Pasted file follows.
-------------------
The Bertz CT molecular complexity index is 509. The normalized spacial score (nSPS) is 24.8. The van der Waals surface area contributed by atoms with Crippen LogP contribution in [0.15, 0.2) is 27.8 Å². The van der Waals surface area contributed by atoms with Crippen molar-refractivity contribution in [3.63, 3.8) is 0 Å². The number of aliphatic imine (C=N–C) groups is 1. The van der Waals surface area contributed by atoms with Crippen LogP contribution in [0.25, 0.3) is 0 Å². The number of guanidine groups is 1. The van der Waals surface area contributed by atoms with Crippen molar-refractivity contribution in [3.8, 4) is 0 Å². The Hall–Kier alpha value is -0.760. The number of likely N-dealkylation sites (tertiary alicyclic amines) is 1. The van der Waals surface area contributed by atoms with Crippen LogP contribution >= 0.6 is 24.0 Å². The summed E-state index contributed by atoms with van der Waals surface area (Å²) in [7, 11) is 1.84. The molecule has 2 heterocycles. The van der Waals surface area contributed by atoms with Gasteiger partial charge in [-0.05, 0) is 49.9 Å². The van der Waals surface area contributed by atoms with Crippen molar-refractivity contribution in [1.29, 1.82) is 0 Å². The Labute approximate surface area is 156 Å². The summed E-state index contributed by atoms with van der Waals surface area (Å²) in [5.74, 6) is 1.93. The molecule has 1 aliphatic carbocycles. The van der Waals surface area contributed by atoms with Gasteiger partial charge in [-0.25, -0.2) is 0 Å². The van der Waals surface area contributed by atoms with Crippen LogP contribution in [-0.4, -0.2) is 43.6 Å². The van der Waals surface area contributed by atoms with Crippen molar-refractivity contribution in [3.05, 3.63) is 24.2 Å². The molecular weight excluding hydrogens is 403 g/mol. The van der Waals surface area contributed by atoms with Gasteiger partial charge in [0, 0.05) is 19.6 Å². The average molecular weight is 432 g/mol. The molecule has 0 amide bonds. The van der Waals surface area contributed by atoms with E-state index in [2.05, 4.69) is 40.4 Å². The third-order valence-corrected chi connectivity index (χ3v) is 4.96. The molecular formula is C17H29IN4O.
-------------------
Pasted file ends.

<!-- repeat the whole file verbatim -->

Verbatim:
The Bertz CT molecular complexity index is 509. The normalized spacial score (nSPS) is 24.8. The van der Waals surface area contributed by atoms with Crippen LogP contribution in [0.15, 0.2) is 27.8 Å². The van der Waals surface area contributed by atoms with Crippen molar-refractivity contribution in [3.63, 3.8) is 0 Å². The number of aliphatic imine (C=N–C) groups is 1. The van der Waals surface area contributed by atoms with Crippen LogP contribution in [0.25, 0.3) is 0 Å². The number of guanidine groups is 1. The van der Waals surface area contributed by atoms with Crippen molar-refractivity contribution in [3.8, 4) is 0 Å². The Hall–Kier alpha value is -0.760. The number of likely N-dealkylation sites (tertiary alicyclic amines) is 1. The van der Waals surface area contributed by atoms with Crippen LogP contribution >= 0.6 is 24.0 Å². The summed E-state index contributed by atoms with van der Waals surface area (Å²) in [7, 11) is 1.84. The molecule has 2 heterocycles. The van der Waals surface area contributed by atoms with Gasteiger partial charge in [-0.05, 0) is 49.9 Å². The van der Waals surface area contributed by atoms with Crippen molar-refractivity contribution in [1.29, 1.82) is 0 Å². The Labute approximate surface area is 156 Å². The summed E-state index contributed by atoms with van der Waals surface area (Å²) in [5.74, 6) is 1.93. The molecule has 1 aliphatic carbocycles. The van der Waals surface area contributed by atoms with Gasteiger partial charge in [-0.25, -0.2) is 0 Å². The van der Waals surface area contributed by atoms with Crippen LogP contribution in [-0.4, -0.2) is 43.6 Å². The van der Waals surface area contributed by atoms with Crippen molar-refractivity contribution in [3.05, 3.63) is 24.2 Å². The molecular weight excluding hydrogens is 403 g/mol. The van der Waals surface area contributed by atoms with Gasteiger partial charge in [0, 0.05) is 19.6 Å². The average molecular weight is 432 g/mol. The molecule has 0 amide bonds. The van der Waals surface area contributed by atoms with E-state index in [2.05, 4.69) is 40.4 Å². The third-order valence-corrected chi connectivity index (χ3v) is 4.96. The molecular formula is C17H29IN4O.